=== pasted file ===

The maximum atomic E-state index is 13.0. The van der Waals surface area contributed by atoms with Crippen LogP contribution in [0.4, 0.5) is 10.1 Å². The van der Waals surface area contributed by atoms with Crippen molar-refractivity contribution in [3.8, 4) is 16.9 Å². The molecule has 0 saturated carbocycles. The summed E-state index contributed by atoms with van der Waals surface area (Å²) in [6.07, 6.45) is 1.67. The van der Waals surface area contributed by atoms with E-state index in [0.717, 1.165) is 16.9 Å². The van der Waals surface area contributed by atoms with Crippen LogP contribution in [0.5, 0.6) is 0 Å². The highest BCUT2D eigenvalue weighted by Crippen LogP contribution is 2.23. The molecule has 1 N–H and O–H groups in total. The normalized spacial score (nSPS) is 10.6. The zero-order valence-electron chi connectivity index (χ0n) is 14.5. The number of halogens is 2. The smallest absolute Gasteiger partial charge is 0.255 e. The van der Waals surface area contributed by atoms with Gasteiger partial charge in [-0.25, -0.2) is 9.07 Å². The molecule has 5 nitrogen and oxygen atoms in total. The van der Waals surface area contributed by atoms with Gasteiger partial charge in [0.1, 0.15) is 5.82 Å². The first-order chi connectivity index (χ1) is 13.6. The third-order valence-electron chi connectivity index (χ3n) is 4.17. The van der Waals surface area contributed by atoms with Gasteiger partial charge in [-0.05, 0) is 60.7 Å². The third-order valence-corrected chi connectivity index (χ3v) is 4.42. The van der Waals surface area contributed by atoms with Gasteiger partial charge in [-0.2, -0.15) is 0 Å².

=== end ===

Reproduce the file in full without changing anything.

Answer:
The maximum atomic E-state index is 13.0. The van der Waals surface area contributed by atoms with Crippen LogP contribution in [0.4, 0.5) is 10.1 Å². The van der Waals surface area contributed by atoms with Crippen molar-refractivity contribution in [3.8, 4) is 16.9 Å². The molecule has 0 saturated carbocycles. The summed E-state index contributed by atoms with van der Waals surface area (Å²) in [6.07, 6.45) is 1.67. The van der Waals surface area contributed by atoms with E-state index in [0.717, 1.165) is 16.9 Å². The van der Waals surface area contributed by atoms with Crippen LogP contribution in [0.5, 0.6) is 0 Å². The highest BCUT2D eigenvalue weighted by Crippen LogP contribution is 2.23. The molecule has 1 N–H and O–H groups in total. The normalized spacial score (nSPS) is 10.6. The zero-order valence-electron chi connectivity index (χ0n) is 14.5. The number of halogens is 2. The smallest absolute Gasteiger partial charge is 0.255 e. The van der Waals surface area contributed by atoms with Gasteiger partial charge in [-0.25, -0.2) is 9.07 Å². The molecule has 5 nitrogen and oxygen atoms in total. The van der Waals surface area contributed by atoms with Gasteiger partial charge in [0.1, 0.15) is 5.82 Å². The first-order chi connectivity index (χ1) is 13.6. The third-order valence-electron chi connectivity index (χ3n) is 4.17. The van der Waals surface area contributed by atoms with Gasteiger partial charge in [-0.05, 0) is 60.7 Å². The third-order valence-corrected chi connectivity index (χ3v) is 4.42. The van der Waals surface area contributed by atoms with Gasteiger partial charge in [-0.2, -0.15) is 0 Å².